NIGERIA’s state oil company has not reported annual financial data on its profits, losses or spending for a decade. But eight months after the election of President Muhammadu Buhari, the Nigerian National Petroleum Corporation (NNPC), which oversees production of 1-million barrels of oil a day, has promised to come clean.
On its official Twitter feed, the NNPC has begun posting monthly updates of its financials and last month, published a 38-page report covering its activities last year— in the first annual statement since 2005.
It is a big step for an entity that is notorious for mismanagement and inefficiency, not to mention suspected outright theft of the oil wealth of Africa’s biggest producer of crude.
The NNPC says the effort to produce and publish financial reports online began shortly after the president appointed Ibe Kachikwu, a former ExxonMobil executive, to lead an entity responsible for managing the country’s largest revenue stream.
“Before, nobody could even see what our books were like, whether we were operating at a loss or … at a profit,” says the organisation’s spokesman, Ohi Alegbe. “It’s a new NNPC. We want to be as transparent as possible.”
Questions about the NNPC’s business practices had raged for years. The scale of alleged losses of state oil revenue through mismanagement and fraud under the administration of former President Goodluck Jonathan was exposed by former central bank governor Lamido Sanusi, who said he had proof that Nigeria was losing as much as $1bn a month — at a time when oil production was down only marginally and world prices were steady.
A subsequent audit by PwC, the professional services firm, found that billions of dollars were unaccounted for in the company’s 2012 and 2013 accounts, adding credence to the suggestion that the NNPC was diverting revenues from state coffers.
The 2015 unaudited accounts are not much prettier. The new management, appointed only in August, has not yet been able to stop the haemorrhaging, especially now that oil is very cheap.
The figures show a loss of 267-billion naira, or $1.3bn, in 2015, stemming largely from the refining division.
Last year, three out of the four state-owned refineries were closed for seven months because of maintenance and vandalism.
For all the report’s professed transparency, experts say there are gaps that conceal vital revenue streams. Alegbe acknowledged the report was a work in progress.
Of particular concern is the opacity around oil and fuel sales, which are worth billions of dollars a year and are Nigeria’s main source of income. Nigeria is dependent on oil for about two-thirds of state revenues and is among the countries worst affected by the plunge in international crude prices to less than $30 a barrel in January.
The NNPC’s practice of withholding money from domestic crude sales that should be paid into federal coffers had in recent years “been the largest single point of public revenue loss”, according to Aaron Sayne, co-author of a Natural Resource Governance Institute report last year. It estimated there were shortfalls of $6bn a year between 2010 and 2013.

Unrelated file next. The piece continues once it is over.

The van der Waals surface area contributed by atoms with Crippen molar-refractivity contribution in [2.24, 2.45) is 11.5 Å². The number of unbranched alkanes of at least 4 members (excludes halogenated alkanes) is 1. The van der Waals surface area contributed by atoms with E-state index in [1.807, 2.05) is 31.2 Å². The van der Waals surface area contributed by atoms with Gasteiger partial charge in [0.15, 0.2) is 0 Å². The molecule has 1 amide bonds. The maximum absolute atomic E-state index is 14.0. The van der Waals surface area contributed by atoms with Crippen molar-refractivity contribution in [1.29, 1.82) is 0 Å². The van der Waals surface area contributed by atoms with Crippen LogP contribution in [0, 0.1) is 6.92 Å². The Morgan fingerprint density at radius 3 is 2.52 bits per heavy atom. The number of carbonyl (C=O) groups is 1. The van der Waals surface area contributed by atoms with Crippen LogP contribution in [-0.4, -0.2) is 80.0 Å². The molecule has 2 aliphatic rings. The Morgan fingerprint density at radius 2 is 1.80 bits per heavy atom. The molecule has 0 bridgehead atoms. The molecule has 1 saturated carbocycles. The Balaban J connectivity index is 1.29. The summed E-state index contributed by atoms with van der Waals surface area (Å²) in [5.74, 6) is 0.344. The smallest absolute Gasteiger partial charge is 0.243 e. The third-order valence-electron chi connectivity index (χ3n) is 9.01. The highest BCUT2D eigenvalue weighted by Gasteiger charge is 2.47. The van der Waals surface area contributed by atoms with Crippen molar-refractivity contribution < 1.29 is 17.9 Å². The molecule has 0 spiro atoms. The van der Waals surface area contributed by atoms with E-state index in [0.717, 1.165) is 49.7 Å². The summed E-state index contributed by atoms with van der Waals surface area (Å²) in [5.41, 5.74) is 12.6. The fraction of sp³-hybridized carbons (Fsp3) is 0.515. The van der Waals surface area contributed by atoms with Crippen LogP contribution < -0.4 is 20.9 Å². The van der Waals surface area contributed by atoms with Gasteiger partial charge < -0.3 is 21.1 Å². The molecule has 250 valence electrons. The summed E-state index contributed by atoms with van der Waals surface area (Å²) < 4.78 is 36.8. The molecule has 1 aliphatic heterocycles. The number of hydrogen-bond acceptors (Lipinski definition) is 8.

A chart in NNPC’s 2015 report shows the total sales value to November at 1.67-trillion naira, but lists the payments the NNPC remitted to the treasury at 987.5-billion naira, a shortfall of 689.2-billion naira.
Industry executives say, however, it is unrealistic to expect one-for-one equivalence between the barrel entitlement of the government and the amount it receives in dollars from the NNPC, which has joint ventures with domestic and foreign oil companies.
Mr Alegbe says that, by law, the company is also allowed to hold on to revenue to cover operating and production costs. This could vary to take into account discretionary amounts associated with refinery breakdowns or attacks on pipelines. There are no clear rules governing how much revenue the NNPC can withhold.
For years, “the NNPC has had nearly unfettered discretion over its own spending”, Sayne says. The way the NNPC remits revenues to the government should change considerably after the passage of an oil reform bill that is currently being drafted, says senate president Bukola Saraki.
The “Nigerian oil company … will run like a limited liability company with a board and make its returns to shareholders, of which one is the government”, he says. “No one will be going and reaching and taking from the company.”
The NNPC’s nod to transparency comes amid other initiatives to overhaul the oil sector. Kachikwu has, for example, cancelled opaque “swap” deals through which crude cargoes were exchanged for refined imports without money changing hands.
Efforts are also under way to get decrepit refineries working and to end the costly practice of shipping crude from fields to refineries instead of pumping it through secured pipelines.
Source: Business Day